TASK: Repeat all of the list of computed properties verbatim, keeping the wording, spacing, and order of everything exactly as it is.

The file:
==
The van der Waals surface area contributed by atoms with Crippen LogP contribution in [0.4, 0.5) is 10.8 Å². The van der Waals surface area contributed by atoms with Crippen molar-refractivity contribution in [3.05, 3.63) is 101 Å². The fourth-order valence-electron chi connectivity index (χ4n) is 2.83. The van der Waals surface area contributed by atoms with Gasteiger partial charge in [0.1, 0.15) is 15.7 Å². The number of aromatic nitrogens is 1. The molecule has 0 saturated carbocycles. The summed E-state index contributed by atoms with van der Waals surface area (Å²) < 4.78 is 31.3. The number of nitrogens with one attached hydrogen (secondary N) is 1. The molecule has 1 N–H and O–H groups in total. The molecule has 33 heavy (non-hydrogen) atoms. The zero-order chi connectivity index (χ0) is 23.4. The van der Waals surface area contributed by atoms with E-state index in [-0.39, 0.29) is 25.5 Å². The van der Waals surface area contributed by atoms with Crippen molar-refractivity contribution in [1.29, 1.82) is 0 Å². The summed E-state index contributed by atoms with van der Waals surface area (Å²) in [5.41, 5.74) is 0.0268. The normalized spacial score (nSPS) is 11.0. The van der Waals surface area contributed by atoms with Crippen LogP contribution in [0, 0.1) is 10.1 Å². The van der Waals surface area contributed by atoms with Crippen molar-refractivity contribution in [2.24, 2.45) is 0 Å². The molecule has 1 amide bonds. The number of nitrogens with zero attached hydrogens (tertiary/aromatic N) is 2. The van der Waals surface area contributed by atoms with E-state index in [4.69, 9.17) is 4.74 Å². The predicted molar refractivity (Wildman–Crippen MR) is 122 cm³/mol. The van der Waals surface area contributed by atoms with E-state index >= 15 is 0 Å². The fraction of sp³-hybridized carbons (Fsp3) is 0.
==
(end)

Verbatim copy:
The van der Waals surface area contributed by atoms with Crippen LogP contribution in [0.4, 0.5) is 10.8 Å². The van der Waals surface area contributed by atoms with Crippen molar-refractivity contribution in [3.05, 3.63) is 101 Å². The fourth-order valence-electron chi connectivity index (χ4n) is 2.83. The van der Waals surface area contributed by atoms with Gasteiger partial charge in [0.1, 0.15) is 15.7 Å². The number of aromatic nitrogens is 1. The molecule has 0 saturated carbocycles. The summed E-state index contributed by atoms with van der Waals surface area (Å²) < 4.78 is 31.3. The number of nitrogens with one attached hydrogen (secondary N) is 1. The molecule has 1 N–H and O–H groups in total. The molecule has 33 heavy (non-hydrogen) atoms. The zero-order chi connectivity index (χ0) is 23.4. The van der Waals surface area contributed by atoms with E-state index in [-0.39, 0.29) is 25.5 Å². The van der Waals surface area contributed by atoms with Crippen molar-refractivity contribution in [1.29, 1.82) is 0 Å². The summed E-state index contributed by atoms with van der Waals surface area (Å²) in [5.41, 5.74) is 0.0268. The normalized spacial score (nSPS) is 11.0. The van der Waals surface area contributed by atoms with Crippen LogP contribution in [0, 0.1) is 10.1 Å². The van der Waals surface area contributed by atoms with Crippen molar-refractivity contribution in [2.24, 2.45) is 0 Å². The molecule has 1 amide bonds. The number of nitrogens with zero attached hydrogens (tertiary/aromatic N) is 2. The van der Waals surface area contributed by atoms with E-state index in [4.69, 9.17) is 4.74 Å². The predicted molar refractivity (Wildman–Crippen MR) is 122 cm³/mol. The van der Waals surface area contributed by atoms with E-state index >= 15 is 0 Å². The fraction of sp³-hybridized carbons (Fsp3) is 0.